NEW YORK Secondary aluminum alloy prices dipped May 9, with a slight loosening of scrap supply allowing producers to acquire raw materials at more attractive levels.
"We have definitely been able to get scrap a little cheaper this (past) week," one alloy producer said. "Some people seem really aggressive to sell."
Prices for A380.1, which held steady for nearly a month, widened to $1.03 to $1.05 per pound from $1.04 to $1.05 previously.
"We have been hearing rumblings that the Chinese are reducing their consumption of scrap," a second producer said, adding that a prolonged reduction in Chinese purchasing could improve the domestic supply picture. "We are buying at lower prices. ... Hopefully, the trend will continue."
Prices for 319.1 and 356.1 each fell a penny to $1.08 to $1.09 per pound and $1.10 to $1.11 per pound, respectively. The range on A413.1 widened to $1.09 to $1.11 per pound from $1.10 to $1.11 May 6.
"We are lowering quotes because scrap seems to be loosening up across the board," one scrap buyer told AMM. "Everything is dropping, especially as China seems to be taking a back seat, and we cant justify paying (prices of a week ago)."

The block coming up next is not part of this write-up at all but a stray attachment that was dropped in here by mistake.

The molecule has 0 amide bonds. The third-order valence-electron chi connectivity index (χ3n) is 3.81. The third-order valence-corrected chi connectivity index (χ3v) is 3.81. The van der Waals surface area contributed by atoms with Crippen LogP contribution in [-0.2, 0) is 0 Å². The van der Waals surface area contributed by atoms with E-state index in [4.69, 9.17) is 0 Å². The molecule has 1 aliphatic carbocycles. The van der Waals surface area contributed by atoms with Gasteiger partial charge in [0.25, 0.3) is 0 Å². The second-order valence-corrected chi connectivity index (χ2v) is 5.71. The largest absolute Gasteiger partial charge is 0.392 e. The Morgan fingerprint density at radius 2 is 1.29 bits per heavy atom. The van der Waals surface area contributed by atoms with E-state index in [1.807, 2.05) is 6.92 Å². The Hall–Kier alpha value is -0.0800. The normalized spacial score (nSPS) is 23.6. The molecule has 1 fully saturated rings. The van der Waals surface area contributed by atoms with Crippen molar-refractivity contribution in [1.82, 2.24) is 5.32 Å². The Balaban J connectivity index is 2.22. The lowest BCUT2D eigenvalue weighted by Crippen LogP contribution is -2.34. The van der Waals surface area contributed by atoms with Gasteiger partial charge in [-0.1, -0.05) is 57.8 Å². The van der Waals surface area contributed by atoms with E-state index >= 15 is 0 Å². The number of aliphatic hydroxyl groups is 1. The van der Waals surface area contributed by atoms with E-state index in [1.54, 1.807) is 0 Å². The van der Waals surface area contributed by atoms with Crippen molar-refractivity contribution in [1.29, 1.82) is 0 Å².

The cash primary aluminum contract on the London Metal Exchange ended the official session at $1,864.50 per tonne (84.6 cents per pound) May 9, up 2 percent from $1,828 per tonne (82.9 cents per pound) May 3. But prices slipped Friday, ending the official session at $1,848 per tonne.
Despite the LMEs recovery, most grades of secondary smelters aluminum held steady May 9, as sources said that perceived improvements in domestic supply were keeping prices from rising in step with terminal markets.
The only grade to register a price change was used beverage cans (UBCs), which moved up to 76 to 78 cents per pound from 75 to 77 cents May 6.
Meanwhile, prices for mill-grade aluminum scrap were up across the board May 9, with some sellers holding material in the hopes of near-term rises on the LME, market participants said.
Prices for 5052 segregated low-copper alloy clips increased 2 cents to 89 to 91 cents per pound from 87 to 89 cents, 3105 clips strengthened to 81 to 83 cents from 80 to 82 cents per pound, mill-grade mixed low-copper alloy clips rose a penny to 79 to 81 cents per pound from 78 to 80 cents, and painted siding edged up to 76 to 78 cents per pound from 75 to 77 cents.
All other secondary grades were unchanged.